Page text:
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Exhibition Review Van Gogh and Britain, Tate Britain

CHRISTINE LINDEY recommends an exhibition revealing the profound sense of humanity in the works by the great painter

IN THE only article about Vincent Van Gogh (1853-1890) published in his lifetime, the Symbolist poet Albert Aurier characterised him — in an otherwise complimentary text — as a crazed genius.

This commonly held perception was further dramatised and popularised by the 1956 Hollywood film Lust for Life, which had Van Gogh chopping off his own ear. In fact, the artist only sliced off a sliver during one of his intermittent bouts of mental illness, during which he did not paint, and which only plagued him in the last two years of his short life.

Olive Trees and The Arlesienne, 1890
Olive Trees and The Arlesienne, 1890

Tate Britain’s exhibition rectifies these skewed portrayals of Van Gogh by emphasising his intelligence, wide reading in four languages and deep knowledge of contemporary ideas, art and literature.

Son of a Dutch Protestant pastor and his wife, Van Gogh’s knowledge of historic and contemporary European art dated back to his apprenticeship at the age of 16 to an international art dealer. Stints in its branches at The Hague, Brussels and Paris ended with two years in London, where he arrived when he was 20.

There he was greatly affected by the desperate condition of the working class. Resolving to devote himself to helping the poor and oppressed, he left the art dealer and trained and practised as an urban evangelist before, aged 27, realising his true vocation as an artist. The intention was the same — he wanted above all to make a consoling art, of and for the people.

The exhibition links the content of Van Gogh’s works to his admiration for British socially conscious culture, especially the novels of Charles Dickens and George Eliot and the black-and-white woodcut illustrations of proletarian life by Frank Holl, Luke Fildes, Hubert von Herkomer, Fred Walker and others.

Displaying these prints from Van Gogh’s collection with his lesser known Hague period water-colours and drawings emphasises his work’s diversity and social awareness.These depictions of almshouse “orphan men,” ageing prostitutes and destitute women and children are a revelation.

Sensitively and accurately drawn and painted in flat areas of naturalist colour, they neither stereotype nor patronise but portray individual human beings with profound empathy.

Above all a realist,Van Gogh always worked directly from life, even in his last and best-known period in Arles and Auvers (1888-90), when he pioneered the expressive use of vivid colour, dynamic line and visible impasto brushwork to convey the essence of his response to his subjects.

Shoes, 1886, Avenue of Poplars in Autumn, 1884, a 1947
Shoes, 1886, Avenue of Poplars in Autumn, 1884, a 1947

His poverty, bizarre bohemian appearance and thick, Dutch-accented French made getting and paying models difficult and he frequently turned to landscapes. But these also communicate his love for living things. In Hospital at Saint Remy, the harsh mistral wind which has twisted the trees’ trunks and branches can almost be heard battering their leaves as his short, curved brush strokes echo their frenzied twirls and whirls.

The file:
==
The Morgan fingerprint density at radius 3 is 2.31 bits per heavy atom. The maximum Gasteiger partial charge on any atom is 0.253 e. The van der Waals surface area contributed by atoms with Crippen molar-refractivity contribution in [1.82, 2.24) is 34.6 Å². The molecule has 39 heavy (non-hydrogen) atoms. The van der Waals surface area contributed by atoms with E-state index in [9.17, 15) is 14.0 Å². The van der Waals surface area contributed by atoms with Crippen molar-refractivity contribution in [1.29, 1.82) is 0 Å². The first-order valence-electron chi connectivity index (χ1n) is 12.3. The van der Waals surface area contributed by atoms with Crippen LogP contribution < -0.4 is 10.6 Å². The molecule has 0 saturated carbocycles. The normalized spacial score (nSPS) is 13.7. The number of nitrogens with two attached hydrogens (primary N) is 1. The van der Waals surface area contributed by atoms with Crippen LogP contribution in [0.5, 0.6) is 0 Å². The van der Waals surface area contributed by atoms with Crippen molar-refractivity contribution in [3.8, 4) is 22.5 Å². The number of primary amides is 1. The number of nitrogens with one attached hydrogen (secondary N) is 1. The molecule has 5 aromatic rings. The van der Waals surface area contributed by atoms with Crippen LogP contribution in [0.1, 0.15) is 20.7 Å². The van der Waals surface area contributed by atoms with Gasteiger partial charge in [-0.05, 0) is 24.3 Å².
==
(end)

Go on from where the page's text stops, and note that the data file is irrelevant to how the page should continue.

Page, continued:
Masterpieces like Starry Night share this sense of awe in the presence of nature. The expanse of brightly starred sky rivals the golden reflections of street lights in the dark river. Painted with short, energetic dashes and spots almost entirely in blues and golds, these complementary colours mutually emphasise their impact and envelop the couple walking out on the river’s shore.

The public cluster thirstily around such true gems, drinking in their magic with pleasure and concentration, storing up memories.

It is paired with Gustave Dore’s print Evening on the Thames at Night. While this link is relatively interesting, some are frankly silly. Van Gogh’s early drawing of exhausted Borinage miners is linked to GH Boughton’s print Pilgrims Going to Church because both depict a line people in the snow. Yet they differ profoundly in style, subject and content — one indicts contemporary proletarian exploitation, the other sentimentalises 17th-century British history.

The second half of the exhibition narrates changing British responses to Van Gogh, from early outrage and bewilderment to admiration and influence on progressive artists. The works of Frank Brangwyn, Harold Gilman and Francis Bacon manage to avoid being overshadowed by the few Van Goghs scattered among them.

An interesting theme, but it’s difficult to respond to after the exhibition’s already emotionally and intellectually demanding first half, which also contains unnecessary large and gloomy Victorian paintings which Van Gogh only mentioned briefly in letters decades after seeing them.

Exhibitions which link a famous artist to a general theme often disappoint and this one would benefit from judicious pruning of tenuous comparisons. But it is thoughtful, informative and introduces a wider public to Van Gogh’s erudition, his lesser-known works and especially to the brilliant Victorian illustrators which he admired.

One of the best-loved pioneers of modernism, reproductions of Van Gogh’s late paintings have long sustained the spirits of millions of people and seeing the originals is a real treat. Go if you can.

Runs until August 11, box office: tate.org.uk

 

 

 

 

 

 

 

 

 

 

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